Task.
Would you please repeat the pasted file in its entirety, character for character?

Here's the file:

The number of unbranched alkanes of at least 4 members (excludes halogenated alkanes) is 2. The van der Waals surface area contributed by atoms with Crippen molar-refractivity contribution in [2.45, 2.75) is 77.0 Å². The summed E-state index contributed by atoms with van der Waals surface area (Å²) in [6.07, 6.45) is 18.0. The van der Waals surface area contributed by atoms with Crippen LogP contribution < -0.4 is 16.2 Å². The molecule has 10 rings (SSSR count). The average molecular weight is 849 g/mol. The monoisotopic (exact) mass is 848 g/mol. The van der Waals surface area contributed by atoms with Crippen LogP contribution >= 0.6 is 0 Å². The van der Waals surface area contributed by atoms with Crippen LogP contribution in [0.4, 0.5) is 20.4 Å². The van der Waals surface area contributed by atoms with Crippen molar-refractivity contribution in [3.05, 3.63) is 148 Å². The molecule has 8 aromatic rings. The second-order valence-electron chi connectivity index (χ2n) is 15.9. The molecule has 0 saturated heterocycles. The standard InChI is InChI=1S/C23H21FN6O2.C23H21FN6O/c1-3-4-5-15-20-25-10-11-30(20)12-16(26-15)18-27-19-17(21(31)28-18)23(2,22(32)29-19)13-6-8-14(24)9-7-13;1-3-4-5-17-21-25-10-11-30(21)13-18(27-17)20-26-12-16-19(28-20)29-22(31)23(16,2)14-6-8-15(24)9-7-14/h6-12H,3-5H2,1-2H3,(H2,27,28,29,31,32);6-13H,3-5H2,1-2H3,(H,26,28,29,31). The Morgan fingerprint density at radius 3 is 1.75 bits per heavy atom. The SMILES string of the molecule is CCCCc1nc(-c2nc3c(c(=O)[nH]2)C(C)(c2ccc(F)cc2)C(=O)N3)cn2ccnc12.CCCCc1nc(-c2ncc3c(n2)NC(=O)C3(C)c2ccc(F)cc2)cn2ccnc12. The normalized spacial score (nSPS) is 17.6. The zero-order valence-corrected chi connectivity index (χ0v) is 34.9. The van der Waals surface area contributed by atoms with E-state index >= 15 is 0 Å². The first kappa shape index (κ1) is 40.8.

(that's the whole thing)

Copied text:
The number of unbranched alkanes of at least 4 members (excludes halogenated alkanes) is 2. The van der Waals surface area contributed by atoms with Crippen molar-refractivity contribution in [2.45, 2.75) is 77.0 Å². The summed E-state index contributed by atoms with van der Waals surface area (Å²) in [6.07, 6.45) is 18.0. The van der Waals surface area contributed by atoms with Crippen LogP contribution < -0.4 is 16.2 Å². The molecule has 10 rings (SSSR count). The average molecular weight is 849 g/mol. The monoisotopic (exact) mass is 848 g/mol. The van der Waals surface area contributed by atoms with Crippen LogP contribution >= 0.6 is 0 Å². The van der Waals surface area contributed by atoms with Crippen LogP contribution in [0.4, 0.5) is 20.4 Å². The van der Waals surface area contributed by atoms with Crippen molar-refractivity contribution in [3.05, 3.63) is 148 Å². The molecule has 8 aromatic rings. The second-order valence-electron chi connectivity index (χ2n) is 15.9. The molecule has 0 saturated heterocycles. The standard InChI is InChI=1S/C23H21FN6O2.C23H21FN6O/c1-3-4-5-15-20-25-10-11-30(20)12-16(26-15)18-27-19-17(21(31)28-18)23(2,22(32)29-19)13-6-8-14(24)9-7-13;1-3-4-5-17-21-25-10-11-30(21)13-18(27-17)20-26-12-16-19(28-20)29-22(31)23(16,2)14-6-8-15(24)9-7-14/h6-12H,3-5H2,1-2H3,(H2,27,28,29,31,32);6-13H,3-5H2,1-2H3,(H,26,28,29,31). The Morgan fingerprint density at radius 3 is 1.75 bits per heavy atom. The SMILES string of the molecule is CCCCc1nc(-c2nc3c(c(=O)[nH]2)C(C)(c2ccc(F)cc2)C(=O)N3)cn2ccnc12.CCCCc1nc(-c2ncc3c(n2)NC(=O)C3(C)c2ccc(F)cc2)cn2ccnc12. The normalized spacial score (nSPS) is 17.6. The zero-order valence-corrected chi connectivity index (χ0v) is 34.9. The van der Waals surface area contributed by atoms with E-state index >= 15 is 0 Å². The first kappa shape index (κ1) is 40.8.